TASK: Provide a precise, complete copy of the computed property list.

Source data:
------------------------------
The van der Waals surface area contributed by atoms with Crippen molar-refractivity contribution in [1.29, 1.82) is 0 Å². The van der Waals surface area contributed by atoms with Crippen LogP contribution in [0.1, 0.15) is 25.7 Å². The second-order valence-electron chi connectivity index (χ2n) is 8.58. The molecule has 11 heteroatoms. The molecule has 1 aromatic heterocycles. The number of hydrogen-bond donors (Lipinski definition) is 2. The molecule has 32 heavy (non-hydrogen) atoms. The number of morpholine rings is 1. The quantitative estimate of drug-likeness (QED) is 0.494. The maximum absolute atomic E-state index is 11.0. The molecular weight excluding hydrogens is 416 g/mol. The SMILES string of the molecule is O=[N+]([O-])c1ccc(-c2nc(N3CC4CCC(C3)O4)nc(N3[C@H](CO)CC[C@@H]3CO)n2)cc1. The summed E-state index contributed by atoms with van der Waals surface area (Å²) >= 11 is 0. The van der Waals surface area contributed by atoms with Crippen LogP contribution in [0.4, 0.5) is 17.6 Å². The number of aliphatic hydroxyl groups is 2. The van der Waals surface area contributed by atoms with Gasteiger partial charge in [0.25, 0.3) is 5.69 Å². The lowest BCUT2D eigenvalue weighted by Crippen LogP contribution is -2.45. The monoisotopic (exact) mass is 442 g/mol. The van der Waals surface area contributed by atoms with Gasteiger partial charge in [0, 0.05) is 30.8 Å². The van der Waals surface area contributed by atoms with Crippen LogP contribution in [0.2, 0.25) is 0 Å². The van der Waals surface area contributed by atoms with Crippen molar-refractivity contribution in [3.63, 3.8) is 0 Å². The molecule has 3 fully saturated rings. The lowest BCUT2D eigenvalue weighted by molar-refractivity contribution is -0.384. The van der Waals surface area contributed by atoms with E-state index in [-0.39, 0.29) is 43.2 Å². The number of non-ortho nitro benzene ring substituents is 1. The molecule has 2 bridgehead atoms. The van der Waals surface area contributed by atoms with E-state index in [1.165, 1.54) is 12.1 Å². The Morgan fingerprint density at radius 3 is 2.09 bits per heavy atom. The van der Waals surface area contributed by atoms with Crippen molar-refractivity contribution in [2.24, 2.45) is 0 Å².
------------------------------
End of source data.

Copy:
The van der Waals surface area contributed by atoms with Crippen molar-refractivity contribution in [1.29, 1.82) is 0 Å². The van der Waals surface area contributed by atoms with Crippen LogP contribution in [0.1, 0.15) is 25.7 Å². The second-order valence-electron chi connectivity index (χ2n) is 8.58. The molecule has 11 heteroatoms. The molecule has 1 aromatic heterocycles. The number of hydrogen-bond donors (Lipinski definition) is 2. The molecule has 32 heavy (non-hydrogen) atoms. The number of morpholine rings is 1. The quantitative estimate of drug-likeness (QED) is 0.494. The maximum absolute atomic E-state index is 11.0. The molecular weight excluding hydrogens is 416 g/mol. The SMILES string of the molecule is O=[N+]([O-])c1ccc(-c2nc(N3CC4CCC(C3)O4)nc(N3[C@H](CO)CC[C@@H]3CO)n2)cc1. The summed E-state index contributed by atoms with van der Waals surface area (Å²) >= 11 is 0. The van der Waals surface area contributed by atoms with Crippen LogP contribution in [0.4, 0.5) is 17.6 Å². The number of aliphatic hydroxyl groups is 2. The van der Waals surface area contributed by atoms with Gasteiger partial charge in [0.25, 0.3) is 5.69 Å². The lowest BCUT2D eigenvalue weighted by Crippen LogP contribution is -2.45. The monoisotopic (exact) mass is 442 g/mol. The van der Waals surface area contributed by atoms with Gasteiger partial charge in [0, 0.05) is 30.8 Å². The van der Waals surface area contributed by atoms with Crippen LogP contribution in [0.2, 0.25) is 0 Å². The van der Waals surface area contributed by atoms with Crippen molar-refractivity contribution in [3.63, 3.8) is 0 Å². The molecule has 3 fully saturated rings. The lowest BCUT2D eigenvalue weighted by molar-refractivity contribution is -0.384. The van der Waals surface area contributed by atoms with E-state index in [-0.39, 0.29) is 43.2 Å². The number of non-ortho nitro benzene ring substituents is 1. The molecule has 2 bridgehead atoms. The van der Waals surface area contributed by atoms with E-state index in [1.165, 1.54) is 12.1 Å². The Morgan fingerprint density at radius 3 is 2.09 bits per heavy atom. The van der Waals surface area contributed by atoms with Crippen molar-refractivity contribution in [2.24, 2.45) is 0 Å².